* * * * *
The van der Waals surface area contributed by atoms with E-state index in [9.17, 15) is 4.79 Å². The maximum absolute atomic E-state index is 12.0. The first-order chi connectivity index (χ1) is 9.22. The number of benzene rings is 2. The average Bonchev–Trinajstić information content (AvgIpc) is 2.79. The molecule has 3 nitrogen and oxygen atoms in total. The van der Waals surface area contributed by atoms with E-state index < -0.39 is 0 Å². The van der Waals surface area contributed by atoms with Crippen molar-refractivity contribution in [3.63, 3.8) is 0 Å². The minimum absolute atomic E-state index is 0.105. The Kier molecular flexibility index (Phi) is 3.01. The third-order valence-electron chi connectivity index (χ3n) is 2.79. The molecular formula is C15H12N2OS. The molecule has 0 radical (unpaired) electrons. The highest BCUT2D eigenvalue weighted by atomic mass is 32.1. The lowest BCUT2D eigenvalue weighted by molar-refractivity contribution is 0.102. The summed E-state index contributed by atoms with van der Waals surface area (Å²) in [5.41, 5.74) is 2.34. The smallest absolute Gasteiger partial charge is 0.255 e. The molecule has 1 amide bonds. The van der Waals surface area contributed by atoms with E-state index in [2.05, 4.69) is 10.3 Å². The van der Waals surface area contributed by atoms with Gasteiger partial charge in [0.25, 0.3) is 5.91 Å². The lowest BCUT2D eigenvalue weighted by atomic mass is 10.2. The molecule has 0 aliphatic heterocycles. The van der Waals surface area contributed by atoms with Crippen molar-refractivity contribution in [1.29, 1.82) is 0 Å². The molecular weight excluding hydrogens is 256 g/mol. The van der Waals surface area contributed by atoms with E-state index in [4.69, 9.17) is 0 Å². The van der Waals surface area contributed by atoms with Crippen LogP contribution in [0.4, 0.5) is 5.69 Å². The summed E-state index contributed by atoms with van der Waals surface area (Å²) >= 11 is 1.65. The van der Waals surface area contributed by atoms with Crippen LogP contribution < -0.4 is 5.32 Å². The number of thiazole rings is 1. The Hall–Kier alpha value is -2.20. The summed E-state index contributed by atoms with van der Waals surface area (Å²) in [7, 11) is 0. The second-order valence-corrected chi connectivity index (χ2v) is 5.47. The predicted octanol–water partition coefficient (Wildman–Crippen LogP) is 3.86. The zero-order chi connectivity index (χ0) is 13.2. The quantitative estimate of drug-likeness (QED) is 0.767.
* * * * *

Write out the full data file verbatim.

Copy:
The van der Waals surface area contributed by atoms with E-state index in [9.17, 15) is 4.79 Å². The maximum absolute atomic E-state index is 12.0. The first-order chi connectivity index (χ1) is 9.22. The number of benzene rings is 2. The average Bonchev–Trinajstić information content (AvgIpc) is 2.79. The molecule has 3 nitrogen and oxygen atoms in total. The van der Waals surface area contributed by atoms with E-state index < -0.39 is 0 Å². The van der Waals surface area contributed by atoms with Crippen molar-refractivity contribution in [3.63, 3.8) is 0 Å². The minimum absolute atomic E-state index is 0.105. The Kier molecular flexibility index (Phi) is 3.01. The third-order valence-electron chi connectivity index (χ3n) is 2.79. The molecular formula is C15H12N2OS. The molecule has 0 radical (unpaired) electrons. The highest BCUT2D eigenvalue weighted by atomic mass is 32.1. The lowest BCUT2D eigenvalue weighted by molar-refractivity contribution is 0.102. The summed E-state index contributed by atoms with van der Waals surface area (Å²) in [5.41, 5.74) is 2.34. The smallest absolute Gasteiger partial charge is 0.255 e. The molecule has 1 amide bonds. The van der Waals surface area contributed by atoms with E-state index in [2.05, 4.69) is 10.3 Å². The van der Waals surface area contributed by atoms with Gasteiger partial charge in [0.25, 0.3) is 5.91 Å². The lowest BCUT2D eigenvalue weighted by atomic mass is 10.2. The molecule has 0 aliphatic heterocycles. The van der Waals surface area contributed by atoms with Crippen molar-refractivity contribution in [1.29, 1.82) is 0 Å². The molecular weight excluding hydrogens is 256 g/mol. The van der Waals surface area contributed by atoms with E-state index in [4.69, 9.17) is 0 Å². The van der Waals surface area contributed by atoms with Crippen LogP contribution in [0.4, 0.5) is 5.69 Å². The summed E-state index contributed by atoms with van der Waals surface area (Å²) >= 11 is 1.65. The van der Waals surface area contributed by atoms with Crippen LogP contribution < -0.4 is 5.32 Å². The number of thiazole rings is 1. The Hall–Kier alpha value is -2.20. The summed E-state index contributed by atoms with van der Waals surface area (Å²) in [7, 11) is 0. The second-order valence-corrected chi connectivity index (χ2v) is 5.47. The predicted octanol–water partition coefficient (Wildman–Crippen LogP) is 3.86. The zero-order chi connectivity index (χ0) is 13.2. The quantitative estimate of drug-likeness (QED) is 0.767.